Thursday, July 29, 2010

What should Labour's economic policy be?

One of the first big challenges for Labour's next leader will be to set out their response to the Coalition's comprehensive spending review, and in the process define Labour's new economic policy.

Although this hasn't been a big feature of the leadership campaigns, it is possible to identify four main options which I've heard suggested:

1. The Blairite one set out by Pat McFadden. Continuing the economic policies set out by Alastair Darling and prioritising increased investment to increase economic growth while halving the deficit by cutting spending on public services, public sector pensions and welfare benefits by around £60 billion.

2. The Gordon Brown/Ed Balls strategy of maintaining higher levels of public spending on current priorities and reducing the deficit more slowly, aiming to stabilise levels of debt at c. 90% of GDP rather than 70%.

3. The leftie approach of massive cuts to targeted areas of spending such as defence and prisons, maintaining or expanding other areas of public spending, and raising income tax, corporation tax, capital gains tax, council tax, introducing new taxes such as a graduate tax and a mansion tax, while creating jobs through a Green New Deal.

4. Reject orthodox economics and the idea that the deficit is a problem entirely, and argue for an alternative based on an entirely new kind of political economy such as Modern Monetary Theory.


The leadership contest has been very good natured, but economic policy is where there is the potential for real divisions to arise within the Labour Party. The next leader needs to have a mandate from members for whichever economic policy they plan to pursue. The policy needs to be understood and backed by Labour's members and supporters, as well as credible and able to stand up to robust scrutiny. Not an easy task.


At 4:26 pm , Blogger Will said...

It may not need saying, but the coalition is highly unlikely to come out of the next few years being rated strongly on the economy. Labour's economic policy, as a result, is probably their best chance to win back a majority. I suspect the UK will by then be looking for an anything-but-this answer and as such Labour will have a wide scope for differentiating themselves from the coalition.

At 5:50 pm , Anonymous Paul said...

This is an excellent summary of the four main approaches as they stand, but I think the real opportunity is to fuse 2-4 to create a narrative about our policy which goes:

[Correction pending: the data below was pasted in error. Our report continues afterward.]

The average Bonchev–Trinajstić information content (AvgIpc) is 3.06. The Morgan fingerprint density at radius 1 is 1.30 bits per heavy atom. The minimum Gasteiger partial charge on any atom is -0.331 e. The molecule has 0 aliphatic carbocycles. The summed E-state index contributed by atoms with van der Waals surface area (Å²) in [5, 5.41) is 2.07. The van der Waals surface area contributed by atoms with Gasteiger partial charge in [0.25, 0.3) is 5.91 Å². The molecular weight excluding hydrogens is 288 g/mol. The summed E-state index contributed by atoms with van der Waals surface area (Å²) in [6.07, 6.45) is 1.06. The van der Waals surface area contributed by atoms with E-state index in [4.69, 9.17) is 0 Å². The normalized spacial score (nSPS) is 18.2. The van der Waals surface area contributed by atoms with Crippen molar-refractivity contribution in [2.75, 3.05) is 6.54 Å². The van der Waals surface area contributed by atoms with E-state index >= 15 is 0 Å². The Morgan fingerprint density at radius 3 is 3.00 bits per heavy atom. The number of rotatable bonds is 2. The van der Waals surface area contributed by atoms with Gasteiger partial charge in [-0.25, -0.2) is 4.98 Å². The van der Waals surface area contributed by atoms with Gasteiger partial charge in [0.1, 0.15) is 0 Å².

a) The govt has lied about the dangers of the debt, and there are few if any constraints anyway in the short to medium term. It is perfectly possible to grow out of debt if our economic policy is correctly focused.

b) The best way to grow out of debt is to focus on full but socially and enviornmentally useful employment as a hook for the way we manage the economy. We should contrain aggregate demand to stop the economy overheating by pro-active and enlightened fiscal policy (post-Keynesian) and leave monetary policy as the sideshow that it is.

c) Thus there is no need for cuts, but the socially and environmentally harmful or neutral areas of public spending should be switched over time into useful public spending and high quality employment.

At 8:18 pm , Anonymous Paul Sagar said...

Well let's make things easier by excluding option 4 as economic madness and strategic suicide vis-a-vis the media and opposition parties (even if it might have some medium term benefits appealing to voters who don't want to carry on facing Tory cuts).

At 10:50 am , Anonymous Duncan said...

A long reply over here:


At 4:51 pm , Anonymous Agog said...

Paul Sagar,

Sure, "don't scare the horses." But a bit more open-mindedness might help. The characterisation of the Modern Monetary Theorists as offering something "entirely new" is way off the mark (and whiffs a bit of scare tactics). The said theorists talk about their antecedents all the time: Lerner, Minsky and Godley as well as Keynes. It seems fair to characterise them as 'New Lernerians' because the core policy approach is very much inspired by his Functional Finance. With added extras reflecting more recent thought on how to achieve full employment without losing control of inflation.

Frankly, I'm perplexed at how younger people of the left are so in thrall to the IEA-style anti-Keynesian propaganda (note: this is not directed at anyone here). The Thatcherites/neoliberals/freemarketeers bankrupted much of the world economy a couple of years ago. And people persist in portraying the kind of policies that gave us 30 years of strong growth at high employment after WWII as some kind of nightmare. It's really weird to me. Our grandparents learned the lessons of the thirties, and built so much after the war. We should be looking to that generation for inspiration now.

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